An African-American’s revealing recollections of growing up in the small South Carolina town of Orangeburg before and during the Great Depression.
Miller, a poet and teacher, opens with an account of the episode that ended his stay in the South, when at age 19 he composed the note that became his ticket to exile. Accompanying each chapter is a poem, usually brief, straightforward and drawn from personal experience. The first one, “Illumination,” is about the time he passed a note to a white girl that read, “I would like to get to know you better.” For this disregard for the niceties of Jim Crow laws, Miller was charged with attempted rape. The final chapter, in which he is smuggled out of town and banished to New York, ends with a poem reflecting on what didn’t happen and what might have been. Between are 11 chapters and 11 poems, all of which show in unsparing detail what life was like for a poor black boy growing up in the rural, segregated South. When a neighbor saw him walking to school barefoot in winter and bought him a pair of second-hand shoes for 75 cents, the incident becomes a poem, as do his memories of helping his mother wash other people’s clothes by hand and his encounter with Shorty the Iceman, who hired but didn’t pay the author for delivering ice one summer. Miller’s wretched poverty was worsened by racism. Barred from the town’s public library, he found books at a local state-college library; barred from the town swimming pool, he swam in the river. Another of many humiliations he was forced endure in the name of segregation was the division of the bathrooms in the local movie theater: one for white men, one for white “ladies” and one for “Coloreds.”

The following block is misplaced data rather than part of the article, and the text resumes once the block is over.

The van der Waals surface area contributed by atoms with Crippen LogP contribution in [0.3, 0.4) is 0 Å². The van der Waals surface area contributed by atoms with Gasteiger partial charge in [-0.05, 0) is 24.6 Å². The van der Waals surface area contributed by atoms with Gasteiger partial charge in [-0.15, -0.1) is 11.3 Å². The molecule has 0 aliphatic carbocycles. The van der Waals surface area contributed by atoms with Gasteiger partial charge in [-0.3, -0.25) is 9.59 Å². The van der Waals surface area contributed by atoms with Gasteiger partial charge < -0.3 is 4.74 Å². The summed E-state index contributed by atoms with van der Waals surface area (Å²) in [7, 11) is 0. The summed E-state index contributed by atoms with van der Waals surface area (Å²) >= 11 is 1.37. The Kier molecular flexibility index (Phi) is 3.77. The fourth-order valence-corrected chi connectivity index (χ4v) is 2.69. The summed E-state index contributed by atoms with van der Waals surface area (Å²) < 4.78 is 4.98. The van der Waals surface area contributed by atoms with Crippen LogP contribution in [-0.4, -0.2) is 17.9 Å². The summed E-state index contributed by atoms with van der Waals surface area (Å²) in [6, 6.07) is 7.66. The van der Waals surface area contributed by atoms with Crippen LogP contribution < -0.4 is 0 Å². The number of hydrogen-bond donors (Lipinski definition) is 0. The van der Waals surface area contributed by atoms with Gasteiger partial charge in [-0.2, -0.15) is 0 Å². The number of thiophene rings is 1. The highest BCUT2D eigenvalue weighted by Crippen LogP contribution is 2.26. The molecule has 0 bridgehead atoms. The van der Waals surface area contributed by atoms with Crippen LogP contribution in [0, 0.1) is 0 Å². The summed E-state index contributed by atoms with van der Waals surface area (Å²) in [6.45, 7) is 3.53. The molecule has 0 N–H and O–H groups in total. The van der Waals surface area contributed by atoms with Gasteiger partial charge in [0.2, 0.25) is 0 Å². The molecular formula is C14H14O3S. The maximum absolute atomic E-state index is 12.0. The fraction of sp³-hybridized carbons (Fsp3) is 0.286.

Its matter-of-factness and homely detail make Miller’s memoir a powerful reminder of what “separate but equal” really meant in the days before the Civil Rights Act.